But as much as I was enthralled by I Dream of Jeannie, it would be a late night showing of a hollywood classic political thriller that I would come to appreciate, elevating my respect for Larry Hagman, the actor. In that film, Hagman played Buck, the President's translator, called in to interpret the meaning and nuances of a conversation between the US President and his Russian counterpart during a series of hotline calls that would be the last chance at tipping the two countries away from nuclear war. The film was 1964's Fail Safe and Hagman held his own beautifully in the intense scenes he shared with a brilliant performance by Henry Fonda playing the President.
|Larry Hagman as Presidential Interpreter Buck in 1964's Fail Safe|
from Columbia Pictures.
Fail Safe, directed by Sidney Lumet, made the most of big stars and included unforgettable performances from Fonda, Walter Matthau, Dan O'Herlihy and others. Yet it would be Larry Hagman that would be stamped into my memory. I never watched an I Dream of Jeannie rerun, or the series that would create a genre of primetime soaps, Dallas, without thinking of the measured and staccato performance in Fail Safe that made the tension of those hotline calls so realistically plausible.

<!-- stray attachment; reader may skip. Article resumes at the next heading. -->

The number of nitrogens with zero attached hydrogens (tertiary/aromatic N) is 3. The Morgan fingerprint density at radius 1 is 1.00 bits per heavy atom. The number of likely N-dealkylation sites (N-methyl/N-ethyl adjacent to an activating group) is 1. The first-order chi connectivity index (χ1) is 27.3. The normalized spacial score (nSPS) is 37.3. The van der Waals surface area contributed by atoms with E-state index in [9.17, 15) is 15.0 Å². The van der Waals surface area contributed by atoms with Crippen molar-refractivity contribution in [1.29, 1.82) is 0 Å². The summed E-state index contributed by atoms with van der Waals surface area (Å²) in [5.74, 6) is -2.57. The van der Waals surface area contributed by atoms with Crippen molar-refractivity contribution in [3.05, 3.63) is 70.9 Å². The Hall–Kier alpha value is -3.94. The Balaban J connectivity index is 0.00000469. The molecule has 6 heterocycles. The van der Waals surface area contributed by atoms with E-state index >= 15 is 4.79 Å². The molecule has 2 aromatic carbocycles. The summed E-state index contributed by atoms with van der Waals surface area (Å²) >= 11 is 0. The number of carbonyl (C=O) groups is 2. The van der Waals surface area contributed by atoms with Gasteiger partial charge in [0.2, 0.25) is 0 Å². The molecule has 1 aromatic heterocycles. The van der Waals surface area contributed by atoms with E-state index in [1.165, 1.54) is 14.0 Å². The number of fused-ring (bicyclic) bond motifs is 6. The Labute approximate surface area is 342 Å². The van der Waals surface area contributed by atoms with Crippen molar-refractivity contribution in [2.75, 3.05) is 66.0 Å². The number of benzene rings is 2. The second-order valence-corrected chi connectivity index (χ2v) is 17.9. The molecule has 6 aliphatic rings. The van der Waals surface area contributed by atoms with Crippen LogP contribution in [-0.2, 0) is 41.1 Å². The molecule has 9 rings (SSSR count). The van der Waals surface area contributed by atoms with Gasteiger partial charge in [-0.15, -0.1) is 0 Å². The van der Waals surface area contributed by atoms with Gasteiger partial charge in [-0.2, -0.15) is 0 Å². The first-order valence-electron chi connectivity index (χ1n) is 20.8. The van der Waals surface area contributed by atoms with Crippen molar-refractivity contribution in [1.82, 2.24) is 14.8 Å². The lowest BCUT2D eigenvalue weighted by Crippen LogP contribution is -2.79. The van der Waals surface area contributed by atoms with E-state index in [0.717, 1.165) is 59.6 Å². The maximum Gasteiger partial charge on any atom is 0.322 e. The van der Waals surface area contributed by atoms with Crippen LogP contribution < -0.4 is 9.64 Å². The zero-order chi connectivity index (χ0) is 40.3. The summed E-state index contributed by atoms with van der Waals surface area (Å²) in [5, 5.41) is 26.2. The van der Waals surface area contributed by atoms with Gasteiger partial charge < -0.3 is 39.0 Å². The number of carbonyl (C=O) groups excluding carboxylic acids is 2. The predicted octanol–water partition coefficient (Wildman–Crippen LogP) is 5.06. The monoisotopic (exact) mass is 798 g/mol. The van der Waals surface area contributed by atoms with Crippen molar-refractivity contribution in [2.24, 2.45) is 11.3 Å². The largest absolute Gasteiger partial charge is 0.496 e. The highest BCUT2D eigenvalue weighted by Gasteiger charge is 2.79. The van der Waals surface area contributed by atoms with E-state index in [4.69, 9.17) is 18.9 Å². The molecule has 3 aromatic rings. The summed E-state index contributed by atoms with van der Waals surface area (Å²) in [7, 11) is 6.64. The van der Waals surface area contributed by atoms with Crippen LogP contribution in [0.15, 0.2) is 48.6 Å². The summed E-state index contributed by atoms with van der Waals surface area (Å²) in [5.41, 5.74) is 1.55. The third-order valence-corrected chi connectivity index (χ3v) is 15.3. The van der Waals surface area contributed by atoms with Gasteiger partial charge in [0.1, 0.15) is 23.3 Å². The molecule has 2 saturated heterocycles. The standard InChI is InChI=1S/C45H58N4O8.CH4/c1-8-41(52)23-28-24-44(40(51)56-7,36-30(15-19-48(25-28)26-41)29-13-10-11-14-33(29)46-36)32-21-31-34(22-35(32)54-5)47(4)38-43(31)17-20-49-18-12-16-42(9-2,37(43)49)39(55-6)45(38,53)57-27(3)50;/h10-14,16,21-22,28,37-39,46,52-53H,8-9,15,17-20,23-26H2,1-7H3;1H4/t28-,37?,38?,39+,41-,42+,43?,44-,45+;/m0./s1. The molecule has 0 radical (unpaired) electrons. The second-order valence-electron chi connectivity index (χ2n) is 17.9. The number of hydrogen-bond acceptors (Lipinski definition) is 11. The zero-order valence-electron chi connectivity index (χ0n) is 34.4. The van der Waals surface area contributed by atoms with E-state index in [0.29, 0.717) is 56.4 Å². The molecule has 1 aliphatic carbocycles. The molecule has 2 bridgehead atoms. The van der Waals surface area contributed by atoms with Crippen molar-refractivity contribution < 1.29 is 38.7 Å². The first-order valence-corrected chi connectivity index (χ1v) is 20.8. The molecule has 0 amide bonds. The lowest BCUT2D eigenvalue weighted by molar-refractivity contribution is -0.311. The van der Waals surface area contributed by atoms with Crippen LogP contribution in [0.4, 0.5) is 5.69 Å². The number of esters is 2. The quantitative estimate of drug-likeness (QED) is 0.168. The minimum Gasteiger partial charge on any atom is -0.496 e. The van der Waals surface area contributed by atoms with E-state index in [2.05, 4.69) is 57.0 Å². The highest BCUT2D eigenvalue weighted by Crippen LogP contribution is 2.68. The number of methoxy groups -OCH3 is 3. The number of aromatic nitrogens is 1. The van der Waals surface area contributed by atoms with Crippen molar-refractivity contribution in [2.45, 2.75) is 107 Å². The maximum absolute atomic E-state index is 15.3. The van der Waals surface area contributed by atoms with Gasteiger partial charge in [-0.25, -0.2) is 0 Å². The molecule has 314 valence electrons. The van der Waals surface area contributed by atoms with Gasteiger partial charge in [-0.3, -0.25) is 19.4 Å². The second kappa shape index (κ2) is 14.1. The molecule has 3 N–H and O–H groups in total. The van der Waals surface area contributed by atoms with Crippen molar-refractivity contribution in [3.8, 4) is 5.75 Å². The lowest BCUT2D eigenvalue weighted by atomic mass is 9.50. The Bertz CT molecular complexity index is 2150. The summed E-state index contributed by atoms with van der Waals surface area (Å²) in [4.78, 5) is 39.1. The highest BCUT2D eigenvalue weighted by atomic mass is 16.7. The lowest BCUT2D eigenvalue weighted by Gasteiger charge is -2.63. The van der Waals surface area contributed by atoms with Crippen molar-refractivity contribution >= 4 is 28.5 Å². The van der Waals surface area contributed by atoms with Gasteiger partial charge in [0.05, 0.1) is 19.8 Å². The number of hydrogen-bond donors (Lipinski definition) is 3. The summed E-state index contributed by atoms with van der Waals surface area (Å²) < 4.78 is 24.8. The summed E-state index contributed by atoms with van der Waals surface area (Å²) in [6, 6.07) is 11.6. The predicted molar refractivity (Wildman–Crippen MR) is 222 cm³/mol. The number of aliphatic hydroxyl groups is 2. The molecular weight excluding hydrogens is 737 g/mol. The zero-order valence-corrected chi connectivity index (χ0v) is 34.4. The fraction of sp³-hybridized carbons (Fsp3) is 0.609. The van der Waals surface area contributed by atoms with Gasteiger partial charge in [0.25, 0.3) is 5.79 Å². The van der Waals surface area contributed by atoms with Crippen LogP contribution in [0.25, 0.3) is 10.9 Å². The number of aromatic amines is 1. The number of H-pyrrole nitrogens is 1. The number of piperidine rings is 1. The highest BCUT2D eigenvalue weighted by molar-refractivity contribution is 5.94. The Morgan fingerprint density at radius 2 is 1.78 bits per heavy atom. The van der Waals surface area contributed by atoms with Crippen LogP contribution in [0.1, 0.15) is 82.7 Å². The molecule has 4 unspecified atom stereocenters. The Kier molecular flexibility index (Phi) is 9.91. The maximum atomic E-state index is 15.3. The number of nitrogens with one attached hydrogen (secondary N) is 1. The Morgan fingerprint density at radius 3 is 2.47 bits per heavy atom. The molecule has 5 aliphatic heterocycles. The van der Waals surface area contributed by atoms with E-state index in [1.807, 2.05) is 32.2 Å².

Larry Hagman did other Hollywood films as well. 1964's Ensign Pulver and 1965's In Harms Way were standouts and a funny turn in 1976's comedy Mother, Juggs and Speed, stay with me. With a long and storied television career, Larry Hagman made a working actor's life look like a noble profession.
To his fans, his friends and his family, we wish all peace and comfort in this time of loss.
Top photo by Peter Larsen for WireImage, courtesy of Gettyimages.com